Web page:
On the basis of placental sampling, again, microscopic and PCR detection of parasitaemia were not associated with LBW or PD whereas a positive HRP2 result was. Nevertheless, haemozoin was the marker of infection most strongly associated with all clinical consequences (Table (Table4).4). Likewise, late infections were found to be the most deleterious ones while patients with early infections clinically were similar to non-infected women. Haemozoin was also associated with the largest reduction in birth weight (median, 2850 g (range, 1280–4160) vs. 3000 g (1420–4500), P < 0.0001) which was smaller in case of a positive HRP2 test (2880 g (1420–4160) vs. 3000 (1280–4500), P = 0.0009) or a positive PCR result (2900 (1280–4350) vs. 3000 g (1500–4500), P = 0.04), and smallest if placental parasites were seen by microscopy (2900 g (1280–4160) vs. 2970 g (1420–4500), P = 0.02). Likewise, any diagnosis of placental P. falciparum was associated with significantly reduced Hb levels, but the reduction was largest in the presence of haemozoin (median, 10.8 g/dL (range, 4.6–15.6) vs. 11.7 g/dL (4.7–16.8), P < 0.0001). The week of gestation was not associated with infection, irrespective of diagnostic mean applied (data not shown).
Adjusting the above associations between P. falciparum infection and clinical manifestation for the confounders age, parity, and number of antenatal care visits did not substantially change the findings, however, statistical significance in terms of LBW and PD was reduced (Table (Table55).
Placental malaria is an important cause of both LBW and PD, which, in turn, are major determinants of neonatal and infant mortality [22-24]. Annually, up to 200,000 infant deaths are attributed to malaria in pregnancy . However, malaria in pregnancy frequently lacks overt clinical signs and its diagnosis is complicated by placental parasite sequestration.
In the present study, the vast majority of P. falciparum-infected delivering women were asymptomatic, and microscopy of thick films from peripheral blood missed more current infections than it detected. Roughly half of the women with microscopically proven placental parasitaemia had a negative peripheral blood film. The observed superior sensitivities of peripheral blood PCR or HRP2 assays are essentially in accord with previous reports [11,14,26,27] and underscore that a negative peripheral blood film in pregnant women in endemic areas is hardly informative. In addition, the present study shows that in contrast to peripheral blood microscopy and PCR, HRP2 detection indicates an increased risk of poor pregnancy outcome and that sub-microscopic infections in pregnancy are associated with maternal and foetal morbidity.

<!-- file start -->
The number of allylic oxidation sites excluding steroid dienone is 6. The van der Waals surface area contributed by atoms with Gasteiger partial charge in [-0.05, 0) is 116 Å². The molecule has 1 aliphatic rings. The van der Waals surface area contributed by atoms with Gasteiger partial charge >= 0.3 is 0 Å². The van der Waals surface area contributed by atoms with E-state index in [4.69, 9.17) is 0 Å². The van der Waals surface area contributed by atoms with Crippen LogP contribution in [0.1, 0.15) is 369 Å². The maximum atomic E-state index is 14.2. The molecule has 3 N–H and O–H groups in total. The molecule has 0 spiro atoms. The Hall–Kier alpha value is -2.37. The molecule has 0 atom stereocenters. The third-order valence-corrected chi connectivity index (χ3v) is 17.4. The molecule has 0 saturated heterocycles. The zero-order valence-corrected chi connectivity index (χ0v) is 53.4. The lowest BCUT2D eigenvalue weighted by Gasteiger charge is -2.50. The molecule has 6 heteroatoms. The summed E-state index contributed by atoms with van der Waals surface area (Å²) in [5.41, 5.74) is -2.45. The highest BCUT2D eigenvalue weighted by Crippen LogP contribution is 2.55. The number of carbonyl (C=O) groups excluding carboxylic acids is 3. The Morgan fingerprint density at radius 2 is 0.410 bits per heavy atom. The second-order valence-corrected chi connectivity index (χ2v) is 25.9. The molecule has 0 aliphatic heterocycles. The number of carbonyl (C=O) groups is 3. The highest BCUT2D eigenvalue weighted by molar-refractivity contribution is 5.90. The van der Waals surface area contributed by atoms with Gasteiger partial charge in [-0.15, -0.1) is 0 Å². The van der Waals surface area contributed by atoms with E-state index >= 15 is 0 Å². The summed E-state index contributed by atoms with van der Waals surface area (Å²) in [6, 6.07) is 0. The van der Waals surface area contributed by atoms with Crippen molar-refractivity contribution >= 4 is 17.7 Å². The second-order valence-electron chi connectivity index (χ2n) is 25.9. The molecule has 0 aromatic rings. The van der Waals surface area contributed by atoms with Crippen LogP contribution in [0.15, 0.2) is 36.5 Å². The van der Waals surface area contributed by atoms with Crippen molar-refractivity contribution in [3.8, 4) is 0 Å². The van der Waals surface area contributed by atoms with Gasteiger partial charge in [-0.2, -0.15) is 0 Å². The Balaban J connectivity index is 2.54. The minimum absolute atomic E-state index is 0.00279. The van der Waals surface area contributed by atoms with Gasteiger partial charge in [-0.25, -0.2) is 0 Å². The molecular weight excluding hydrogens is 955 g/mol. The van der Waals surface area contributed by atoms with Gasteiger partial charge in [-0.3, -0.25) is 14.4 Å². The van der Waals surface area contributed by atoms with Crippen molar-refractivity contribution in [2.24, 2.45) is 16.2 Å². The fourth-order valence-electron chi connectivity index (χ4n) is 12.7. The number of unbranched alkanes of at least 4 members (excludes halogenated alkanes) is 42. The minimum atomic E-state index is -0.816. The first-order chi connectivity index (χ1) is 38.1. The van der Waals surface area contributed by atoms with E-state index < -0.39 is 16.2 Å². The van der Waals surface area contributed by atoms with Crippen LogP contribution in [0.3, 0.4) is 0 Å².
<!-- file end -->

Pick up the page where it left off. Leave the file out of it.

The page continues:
Placental histology is considered the "gold standard" of malaria diagnosis in pregnancy for epidemiological or study purposes, however, due to limited technical expertise it is rarely available in endemic areas. Examination of thick films of blood samples obtained by placental incision is comparatively easier. As compared to histology, sensitivity and specificity of this method have been reported to be 76% and 99%, respectively, and thus to be in the range of microscopy of blood films produced by scraping the wall of the incision or by spinning down erythrocyte pellets from biopsy washings . The detection of haemozoin on placental thick blood films likely is influenced by this difference in sensitivity and also neglects pigment deposition in placental structures. Consequently, staging placental infection based on placental thick blood films findings  – although deduced from the histological classification after Bulmer et al.  – is not fully comparable to histology and needs further evaluation. Nevertheless, haemozoin may be considered a "black box" in recording episodes of malaria in pregnancy even though the time span during which pigment can be found after resolved infection is unknown. In Thailand, placental haemozoin was observed among women with preceding malaria during the first trimester  but in Malawi, haemozoin concentrations were not elevated in women who had infections early in pregnancy . For clinical use, haemozoin detection is practically unhelpful as it can be performed only at delivery, however, for epidemiological and intervention studies, it appears feasible and cost-effective.
The sensitivities of the HRP2 test (78%) or PCR (97%) in detecting microscopically proven placental parasitaemia in peripheral blood were substantially higher than the one of peripheral blood film microscopy (50%). Improving performances of the peripheral blood tests with increasing placental parasite density have been described previously . Because P. falciparum secretes HRP2, this protein can be detected in peripheral blood despite placental sequestration. In the present study, the specificities of the HRP2 test and of PCR were rather low when placental parasitaemia was taken as the reference. However, this probably is due to undetected parasites: when a positive placental PCR result was set as reference, specificities of HRP2 test and PCR on peripheral blood samples approached 100%. Similarily, the few studies comparing histology to PCR indicate a specificity of the latter of 100% [32,33]. Nevertheless, it should be kept in mind that PCR assays can remain positive for some days after curative treatment (and HRP2 tests for some weeks) [34,35].